Former Pennsylvania State University President Graham Spanier sued the school for access to e-mails from 1998 through 2004 that he claims are relevant to an internal probe sparked by allegations of sexual abuse against Jerry Sandusky.
Penn State has refused to grant Spanier access, citing a request from Pennsylvania Attorney General Linda Kelly’s office, according to the complaint filed in state court in Bellefonte, Pennsylvania. The complaint was made public yesterday on the court’s website along with other filings, including a response from the university. A hearing in the case is set for Aug. 17.
Sandusky, 68, a former Penn State assistant football coach, was convicted last month on 45 criminal counts tied to abuse of boys over a 15-year period. The results of a special investigation into the school’s handling of the scandal by Louis Freeh, the former Federal Bureau of Investigation director, is scheduled to be released tomorrow.
Spanier believes “that access to these e-mails would refresh his recollection significantly and allow him to assist the university fully in its investigation,” according to the complaint.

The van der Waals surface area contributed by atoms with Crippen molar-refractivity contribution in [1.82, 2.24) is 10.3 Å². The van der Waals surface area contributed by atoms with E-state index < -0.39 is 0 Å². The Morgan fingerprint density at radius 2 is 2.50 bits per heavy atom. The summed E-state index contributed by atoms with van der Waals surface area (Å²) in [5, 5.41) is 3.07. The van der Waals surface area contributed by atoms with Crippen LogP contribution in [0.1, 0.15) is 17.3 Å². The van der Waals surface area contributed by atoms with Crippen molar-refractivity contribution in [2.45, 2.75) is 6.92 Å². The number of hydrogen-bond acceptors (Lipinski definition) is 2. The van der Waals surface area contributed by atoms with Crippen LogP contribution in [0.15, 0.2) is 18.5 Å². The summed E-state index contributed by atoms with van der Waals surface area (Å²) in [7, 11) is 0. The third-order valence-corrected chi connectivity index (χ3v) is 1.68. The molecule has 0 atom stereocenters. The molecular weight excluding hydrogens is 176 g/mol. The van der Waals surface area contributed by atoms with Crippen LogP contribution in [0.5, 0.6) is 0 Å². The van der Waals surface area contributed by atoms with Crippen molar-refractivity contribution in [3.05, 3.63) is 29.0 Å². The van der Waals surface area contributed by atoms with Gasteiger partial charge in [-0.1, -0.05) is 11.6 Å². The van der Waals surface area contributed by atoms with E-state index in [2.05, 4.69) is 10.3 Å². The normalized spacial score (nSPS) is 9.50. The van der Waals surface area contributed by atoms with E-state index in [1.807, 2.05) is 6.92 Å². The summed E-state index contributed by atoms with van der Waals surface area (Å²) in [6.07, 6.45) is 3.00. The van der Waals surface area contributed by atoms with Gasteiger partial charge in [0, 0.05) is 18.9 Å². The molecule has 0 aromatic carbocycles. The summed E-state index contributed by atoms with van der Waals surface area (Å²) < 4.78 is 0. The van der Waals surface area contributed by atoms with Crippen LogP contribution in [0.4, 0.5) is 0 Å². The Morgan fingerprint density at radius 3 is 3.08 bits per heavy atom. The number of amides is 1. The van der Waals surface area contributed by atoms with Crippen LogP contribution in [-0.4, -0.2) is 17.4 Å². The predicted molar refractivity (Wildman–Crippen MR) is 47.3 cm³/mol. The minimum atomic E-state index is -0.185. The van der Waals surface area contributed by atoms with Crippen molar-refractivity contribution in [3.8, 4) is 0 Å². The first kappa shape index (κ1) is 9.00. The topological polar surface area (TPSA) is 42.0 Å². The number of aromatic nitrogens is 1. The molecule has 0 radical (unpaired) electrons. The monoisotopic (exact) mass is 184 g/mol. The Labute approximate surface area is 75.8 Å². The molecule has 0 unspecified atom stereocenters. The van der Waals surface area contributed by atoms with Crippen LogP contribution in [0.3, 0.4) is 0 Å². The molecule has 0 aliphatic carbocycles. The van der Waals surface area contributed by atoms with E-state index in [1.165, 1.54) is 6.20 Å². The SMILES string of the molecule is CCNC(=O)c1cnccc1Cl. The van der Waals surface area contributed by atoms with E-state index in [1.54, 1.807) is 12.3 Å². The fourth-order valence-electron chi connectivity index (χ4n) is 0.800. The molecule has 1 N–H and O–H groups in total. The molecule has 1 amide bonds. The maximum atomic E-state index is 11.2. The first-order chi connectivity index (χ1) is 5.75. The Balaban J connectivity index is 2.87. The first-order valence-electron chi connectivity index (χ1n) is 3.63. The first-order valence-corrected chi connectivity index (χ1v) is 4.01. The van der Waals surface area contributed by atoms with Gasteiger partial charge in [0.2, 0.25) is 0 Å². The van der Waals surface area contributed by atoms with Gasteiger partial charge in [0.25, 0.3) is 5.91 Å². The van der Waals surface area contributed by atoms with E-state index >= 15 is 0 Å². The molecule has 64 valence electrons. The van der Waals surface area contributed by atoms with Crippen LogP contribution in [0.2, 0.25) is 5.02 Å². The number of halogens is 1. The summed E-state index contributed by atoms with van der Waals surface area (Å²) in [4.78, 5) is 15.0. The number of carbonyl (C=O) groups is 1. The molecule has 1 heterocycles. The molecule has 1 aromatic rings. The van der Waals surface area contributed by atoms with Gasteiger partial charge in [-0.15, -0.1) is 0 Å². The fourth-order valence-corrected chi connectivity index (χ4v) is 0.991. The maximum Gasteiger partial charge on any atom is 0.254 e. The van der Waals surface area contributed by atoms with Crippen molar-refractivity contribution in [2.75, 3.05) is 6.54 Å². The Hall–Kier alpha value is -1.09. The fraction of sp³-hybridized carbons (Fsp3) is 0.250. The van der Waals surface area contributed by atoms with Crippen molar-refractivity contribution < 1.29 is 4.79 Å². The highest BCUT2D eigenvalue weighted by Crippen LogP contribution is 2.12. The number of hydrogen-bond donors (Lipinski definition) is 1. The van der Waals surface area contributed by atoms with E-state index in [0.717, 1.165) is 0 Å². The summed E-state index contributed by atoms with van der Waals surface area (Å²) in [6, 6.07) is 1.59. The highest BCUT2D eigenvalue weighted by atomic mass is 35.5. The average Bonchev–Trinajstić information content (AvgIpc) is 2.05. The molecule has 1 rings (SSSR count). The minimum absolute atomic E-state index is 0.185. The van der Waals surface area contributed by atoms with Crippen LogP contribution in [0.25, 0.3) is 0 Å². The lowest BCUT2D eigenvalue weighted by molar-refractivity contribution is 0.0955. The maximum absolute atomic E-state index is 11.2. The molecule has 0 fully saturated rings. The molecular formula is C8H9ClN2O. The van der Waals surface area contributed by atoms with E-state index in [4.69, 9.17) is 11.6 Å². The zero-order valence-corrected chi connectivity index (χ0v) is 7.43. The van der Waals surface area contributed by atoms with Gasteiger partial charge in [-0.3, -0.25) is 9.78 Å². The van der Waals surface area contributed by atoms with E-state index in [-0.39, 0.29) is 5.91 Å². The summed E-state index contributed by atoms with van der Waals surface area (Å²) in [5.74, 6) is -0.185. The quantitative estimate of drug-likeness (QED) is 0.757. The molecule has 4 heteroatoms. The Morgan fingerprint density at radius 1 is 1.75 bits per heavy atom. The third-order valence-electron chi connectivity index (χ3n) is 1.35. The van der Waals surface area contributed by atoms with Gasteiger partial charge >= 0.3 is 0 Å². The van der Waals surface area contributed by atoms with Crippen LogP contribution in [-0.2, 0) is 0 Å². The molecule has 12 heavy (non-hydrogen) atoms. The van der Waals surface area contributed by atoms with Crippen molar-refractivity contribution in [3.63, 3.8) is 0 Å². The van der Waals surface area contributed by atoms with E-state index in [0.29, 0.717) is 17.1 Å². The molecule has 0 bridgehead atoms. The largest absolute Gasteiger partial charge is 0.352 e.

In its response, Penn State said that the case is without legal merit and should be dismissed. Spanier’s request is an attack on the attorney general’s directive not to disclose the e-mails it obtained during the probe, Penn State said.
Spanier, appointed president of the university in State College, Pennsylvania, in 1995, was formerly chancellor of the University of Nebraska-Lincoln. Spanier, a sociologist and marriage and family therapist, was fired in November along with football coach Joe Paterno amid allegations that school officials were aware of Sandusky’s conduct as early as 1998.
The case is Spanier v. The Pennsylvania State University, 2012-2065, Court of Common Pleas of Centre County Pennsylvania (Bellefonte).